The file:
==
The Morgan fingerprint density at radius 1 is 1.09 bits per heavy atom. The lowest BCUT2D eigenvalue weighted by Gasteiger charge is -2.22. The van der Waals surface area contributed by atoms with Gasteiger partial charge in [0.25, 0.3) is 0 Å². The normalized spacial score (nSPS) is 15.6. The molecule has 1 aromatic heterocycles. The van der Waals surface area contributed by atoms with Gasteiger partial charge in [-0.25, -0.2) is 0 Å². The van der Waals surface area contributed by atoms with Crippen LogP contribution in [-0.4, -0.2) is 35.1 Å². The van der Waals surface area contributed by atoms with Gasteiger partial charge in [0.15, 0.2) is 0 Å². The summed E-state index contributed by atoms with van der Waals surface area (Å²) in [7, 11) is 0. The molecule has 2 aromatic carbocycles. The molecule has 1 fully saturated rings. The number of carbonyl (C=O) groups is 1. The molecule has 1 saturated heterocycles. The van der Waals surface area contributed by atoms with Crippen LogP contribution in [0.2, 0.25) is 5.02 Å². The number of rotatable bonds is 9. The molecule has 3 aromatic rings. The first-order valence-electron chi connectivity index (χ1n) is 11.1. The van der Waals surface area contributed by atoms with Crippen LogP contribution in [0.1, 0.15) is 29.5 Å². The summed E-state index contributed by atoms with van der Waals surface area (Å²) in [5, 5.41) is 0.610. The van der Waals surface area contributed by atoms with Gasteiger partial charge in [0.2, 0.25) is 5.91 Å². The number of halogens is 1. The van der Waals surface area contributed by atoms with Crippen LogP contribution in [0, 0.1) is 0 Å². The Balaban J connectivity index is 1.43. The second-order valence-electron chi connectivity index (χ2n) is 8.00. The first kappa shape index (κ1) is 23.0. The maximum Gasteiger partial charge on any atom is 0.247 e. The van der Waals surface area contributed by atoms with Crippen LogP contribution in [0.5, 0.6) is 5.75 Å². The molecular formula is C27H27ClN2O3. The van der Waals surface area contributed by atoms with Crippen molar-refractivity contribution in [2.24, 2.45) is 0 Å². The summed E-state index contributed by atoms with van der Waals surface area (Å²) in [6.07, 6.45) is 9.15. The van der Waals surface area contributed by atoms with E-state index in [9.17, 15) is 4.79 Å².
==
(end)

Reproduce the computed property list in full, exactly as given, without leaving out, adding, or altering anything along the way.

The Morgan fingerprint density at radius 1 is 1.09 bits per heavy atom. The lowest BCUT2D eigenvalue weighted by Gasteiger charge is -2.22. The van der Waals surface area contributed by atoms with Gasteiger partial charge in [0.25, 0.3) is 0 Å². The normalized spacial score (nSPS) is 15.6. The molecule has 1 aromatic heterocycles. The van der Waals surface area contributed by atoms with Gasteiger partial charge in [-0.25, -0.2) is 0 Å². The van der Waals surface area contributed by atoms with Crippen LogP contribution in [-0.4, -0.2) is 35.1 Å². The van der Waals surface area contributed by atoms with Gasteiger partial charge in [0.15, 0.2) is 0 Å². The summed E-state index contributed by atoms with van der Waals surface area (Å²) in [7, 11) is 0. The molecule has 2 aromatic carbocycles. The molecule has 1 fully saturated rings. The number of carbonyl (C=O) groups is 1. The molecule has 1 saturated heterocycles. The van der Waals surface area contributed by atoms with Crippen LogP contribution in [0.2, 0.25) is 5.02 Å². The number of rotatable bonds is 9. The molecule has 3 aromatic rings. The first-order valence-electron chi connectivity index (χ1n) is 11.1. The van der Waals surface area contributed by atoms with Crippen LogP contribution in [0.1, 0.15) is 29.5 Å². The summed E-state index contributed by atoms with van der Waals surface area (Å²) in [5, 5.41) is 0.610. The van der Waals surface area contributed by atoms with Gasteiger partial charge in [0.2, 0.25) is 5.91 Å². The number of halogens is 1. The van der Waals surface area contributed by atoms with Crippen LogP contribution in [0, 0.1) is 0 Å². The Balaban J connectivity index is 1.43. The second-order valence-electron chi connectivity index (χ2n) is 8.00. The first kappa shape index (κ1) is 23.0. The maximum Gasteiger partial charge on any atom is 0.247 e. The van der Waals surface area contributed by atoms with Crippen LogP contribution in [0.5, 0.6) is 5.75 Å². The molecular formula is C27H27ClN2O3. The van der Waals surface area contributed by atoms with Crippen molar-refractivity contribution in [2.24, 2.45) is 0 Å². The summed E-state index contributed by atoms with van der Waals surface area (Å²) in [6.07, 6.45) is 9.15. The van der Waals surface area contributed by atoms with E-state index in [9.17, 15) is 4.79 Å².